Nearly a third of the paper dedicated to British TV listings. As Tenerife’s hotels don’t have ITV, BBC etc, these pages can’t be aimed at visitors staying in hotels. Therefore it would appear that they’re for the benefit of ex-pat residents. If that’s who businesses are aiming their adverts at, then fair enough.

But if not, then these businesses really have slept in. The coffee stewed long ago.

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Comments
  1. islandmomma says:

    I couldn’t agree more! On returning from living in the US last year my son saw a niche for providing low cost web sites, realizing exactly what you say here, so he started a small business, but was not only disappointed but also frustrated by the results. I don’t tend to frequent the tourist areas that much, but the places I do have to go, I’ve noted that the ones keeping up with the times are doing far better.

    From the point of view of English bars and restaurants I’ve been saying for years that a change is going to come, and I think I saw it yesterday in Los Cristianos. After getting my prescription filled in the pharmacy near the harbor (I think they’re always open Sundays) I drove past Las Vistas Beach and noted waves, which is unusual, so I stopped and went to look. I was struck by the low per centage of Brits in passersby. Not only do British bars need to get with the digital age, but they need to know they are dinosaurs in thinking they have a captive, British market. The market has been changing and they need to appeal to other nationalities. If Swedes want English food they will go to England, not come to Tenerife!

    • dragojac says:

      I think for too long with Tenerife it was a case of open up any old rubbish and someone will come. But times have changed. I hoped that the crisis would be a wake up call and sort out the wheat from the chaff.
      But still there are too many running around like headless chickens blaming everything from the euro to 9/11 to a yak with flatulence in Tibet…everyone except themselves or how they’re doing things. Apparently the motto here is even if it is broke, don’t change it.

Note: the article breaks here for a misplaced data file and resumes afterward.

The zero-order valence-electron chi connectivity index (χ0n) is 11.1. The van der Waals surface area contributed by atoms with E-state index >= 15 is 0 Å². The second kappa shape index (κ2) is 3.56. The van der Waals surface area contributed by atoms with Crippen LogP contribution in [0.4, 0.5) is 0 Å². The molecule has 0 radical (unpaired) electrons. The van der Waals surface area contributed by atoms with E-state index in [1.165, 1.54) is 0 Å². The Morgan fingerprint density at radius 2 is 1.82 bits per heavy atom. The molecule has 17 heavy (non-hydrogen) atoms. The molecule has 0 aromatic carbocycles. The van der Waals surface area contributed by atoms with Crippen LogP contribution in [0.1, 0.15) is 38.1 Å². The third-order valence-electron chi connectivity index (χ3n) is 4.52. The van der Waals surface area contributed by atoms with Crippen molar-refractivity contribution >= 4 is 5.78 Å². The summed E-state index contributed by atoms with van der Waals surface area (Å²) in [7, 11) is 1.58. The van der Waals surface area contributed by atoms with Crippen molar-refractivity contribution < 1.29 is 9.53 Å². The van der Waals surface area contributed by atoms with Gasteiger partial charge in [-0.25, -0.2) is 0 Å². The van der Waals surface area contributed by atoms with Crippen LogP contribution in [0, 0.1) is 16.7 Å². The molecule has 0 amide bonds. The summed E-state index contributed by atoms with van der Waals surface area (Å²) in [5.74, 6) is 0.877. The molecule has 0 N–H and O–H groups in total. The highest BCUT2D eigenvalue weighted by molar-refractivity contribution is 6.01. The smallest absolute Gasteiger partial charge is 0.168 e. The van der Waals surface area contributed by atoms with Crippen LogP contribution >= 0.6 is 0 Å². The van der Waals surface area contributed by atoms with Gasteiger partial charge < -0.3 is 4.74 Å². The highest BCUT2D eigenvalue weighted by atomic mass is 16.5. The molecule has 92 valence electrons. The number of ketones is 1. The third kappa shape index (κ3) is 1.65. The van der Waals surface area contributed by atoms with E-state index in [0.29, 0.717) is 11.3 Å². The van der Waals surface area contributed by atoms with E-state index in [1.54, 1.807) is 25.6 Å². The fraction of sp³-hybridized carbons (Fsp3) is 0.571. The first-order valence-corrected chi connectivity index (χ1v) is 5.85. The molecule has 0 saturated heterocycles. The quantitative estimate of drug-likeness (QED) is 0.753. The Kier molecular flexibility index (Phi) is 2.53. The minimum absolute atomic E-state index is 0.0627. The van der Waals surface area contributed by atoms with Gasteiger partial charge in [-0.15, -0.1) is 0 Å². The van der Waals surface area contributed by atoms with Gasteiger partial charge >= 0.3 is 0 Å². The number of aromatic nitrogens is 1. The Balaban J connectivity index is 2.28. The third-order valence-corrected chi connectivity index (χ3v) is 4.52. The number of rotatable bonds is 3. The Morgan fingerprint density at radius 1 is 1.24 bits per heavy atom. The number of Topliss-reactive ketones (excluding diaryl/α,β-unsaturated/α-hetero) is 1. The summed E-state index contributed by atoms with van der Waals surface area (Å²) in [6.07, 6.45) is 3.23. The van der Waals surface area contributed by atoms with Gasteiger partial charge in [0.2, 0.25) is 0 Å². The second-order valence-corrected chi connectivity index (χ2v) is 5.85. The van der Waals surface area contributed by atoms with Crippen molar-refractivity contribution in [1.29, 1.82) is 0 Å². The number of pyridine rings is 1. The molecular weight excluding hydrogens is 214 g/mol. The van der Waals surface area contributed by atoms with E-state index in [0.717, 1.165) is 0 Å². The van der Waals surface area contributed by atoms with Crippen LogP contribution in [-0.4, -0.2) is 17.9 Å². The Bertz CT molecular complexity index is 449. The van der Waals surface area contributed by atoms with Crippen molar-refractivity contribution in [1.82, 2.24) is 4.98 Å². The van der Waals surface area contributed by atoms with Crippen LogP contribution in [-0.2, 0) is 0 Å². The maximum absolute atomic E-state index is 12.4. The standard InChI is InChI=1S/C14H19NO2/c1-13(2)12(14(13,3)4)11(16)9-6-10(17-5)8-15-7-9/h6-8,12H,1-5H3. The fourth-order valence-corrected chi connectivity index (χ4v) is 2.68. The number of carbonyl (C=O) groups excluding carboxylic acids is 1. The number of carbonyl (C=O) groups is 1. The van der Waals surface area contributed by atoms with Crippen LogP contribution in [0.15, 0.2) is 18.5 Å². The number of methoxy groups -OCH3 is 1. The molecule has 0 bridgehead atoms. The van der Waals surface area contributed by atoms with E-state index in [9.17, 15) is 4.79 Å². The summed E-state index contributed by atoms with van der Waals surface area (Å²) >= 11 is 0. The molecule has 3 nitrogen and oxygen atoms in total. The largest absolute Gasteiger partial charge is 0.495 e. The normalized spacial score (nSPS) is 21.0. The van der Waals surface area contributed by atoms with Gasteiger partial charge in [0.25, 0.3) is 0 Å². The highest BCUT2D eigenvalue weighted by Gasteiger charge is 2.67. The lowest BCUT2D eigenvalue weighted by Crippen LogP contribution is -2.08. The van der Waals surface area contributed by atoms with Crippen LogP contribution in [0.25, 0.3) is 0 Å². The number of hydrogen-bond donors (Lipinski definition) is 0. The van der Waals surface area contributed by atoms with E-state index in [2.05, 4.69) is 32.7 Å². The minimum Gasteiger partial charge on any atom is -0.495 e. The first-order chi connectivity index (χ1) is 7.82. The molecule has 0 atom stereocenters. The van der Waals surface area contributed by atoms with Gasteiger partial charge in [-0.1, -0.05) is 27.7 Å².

Your son’s business idea just illustrates the topsy turvy world that can exist in Tenerife where excruciatingly bad ideas are embraced and smart ones are sneered at.

      Where else in the world is like this? Don’t ya just love it?

  2. islandmomma Life on a Small Island and Beyond says:

    The crisis is doing that to some extent, it’s survival of the fittest, although there are some fit business around simply because they have savings to fall back on, not because they ever did anything other than just jump on a bandwagon at the right time years ago. As this goes on longer, maybe they will fall by the wayside too.

    I’ve seen it before to a lesser extent. Over the years I can’t recount the number of places (both business and residential) which have lain fallow rather than a landlord drop his intended rent. There is no level that it makes any sense.

  3. Ian Meyer says:

    All to many businesses in Tenerife are stuck in a time warp. Having lived in Tenerife for many years of and on i have seen a sharp downturn in fortunes for many bar and restaurant owners. I think generally people want and expect so much more. Bar owners seem today to want to put the cheapest muck on a plate a charge accordingly. Many bars and restaurants will close down in the coming year or so and most only have themselves to blame. Tenerife has grown out of the cheap British pub grub era and the sooner bars and restaurants wake up the better.